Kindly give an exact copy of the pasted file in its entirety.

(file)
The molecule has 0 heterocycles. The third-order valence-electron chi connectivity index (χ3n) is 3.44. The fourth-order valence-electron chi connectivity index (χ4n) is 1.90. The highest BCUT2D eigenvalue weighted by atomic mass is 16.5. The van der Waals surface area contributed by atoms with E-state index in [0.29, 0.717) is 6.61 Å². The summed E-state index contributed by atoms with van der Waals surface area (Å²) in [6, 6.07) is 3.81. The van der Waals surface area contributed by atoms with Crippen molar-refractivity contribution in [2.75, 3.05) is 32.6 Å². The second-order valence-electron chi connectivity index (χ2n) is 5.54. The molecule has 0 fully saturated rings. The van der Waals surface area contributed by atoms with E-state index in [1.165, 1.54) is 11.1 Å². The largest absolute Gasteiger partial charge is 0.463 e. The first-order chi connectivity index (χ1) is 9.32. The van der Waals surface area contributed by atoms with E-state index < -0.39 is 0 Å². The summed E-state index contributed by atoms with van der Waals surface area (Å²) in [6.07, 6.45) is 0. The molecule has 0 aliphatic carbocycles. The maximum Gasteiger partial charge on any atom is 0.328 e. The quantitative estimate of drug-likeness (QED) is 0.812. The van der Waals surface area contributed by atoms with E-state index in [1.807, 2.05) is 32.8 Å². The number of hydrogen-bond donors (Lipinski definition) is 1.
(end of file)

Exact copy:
The molecule has 0 heterocycles. The third-order valence-electron chi connectivity index (χ3n) is 3.44. The fourth-order valence-electron chi connectivity index (χ4n) is 1.90. The highest BCUT2D eigenvalue weighted by atomic mass is 16.5. The van der Waals surface area contributed by atoms with E-state index in [0.29, 0.717) is 6.61 Å². The summed E-state index contributed by atoms with van der Waals surface area (Å²) in [6, 6.07) is 3.81. The van der Waals surface area contributed by atoms with Crippen molar-refractivity contribution in [2.75, 3.05) is 32.6 Å². The second-order valence-electron chi connectivity index (χ2n) is 5.54. The molecule has 0 fully saturated rings. The van der Waals surface area contributed by atoms with E-state index in [1.165, 1.54) is 11.1 Å². The largest absolute Gasteiger partial charge is 0.463 e. The first-order chi connectivity index (χ1) is 9.32. The van der Waals surface area contributed by atoms with E-state index < -0.39 is 0 Å². The summed E-state index contributed by atoms with van der Waals surface area (Å²) in [6.07, 6.45) is 0. The molecule has 0 aliphatic carbocycles. The maximum Gasteiger partial charge on any atom is 0.328 e. The quantitative estimate of drug-likeness (QED) is 0.812. The van der Waals surface area contributed by atoms with E-state index in [1.807, 2.05) is 32.8 Å². The number of hydrogen-bond donors (Lipinski definition) is 1.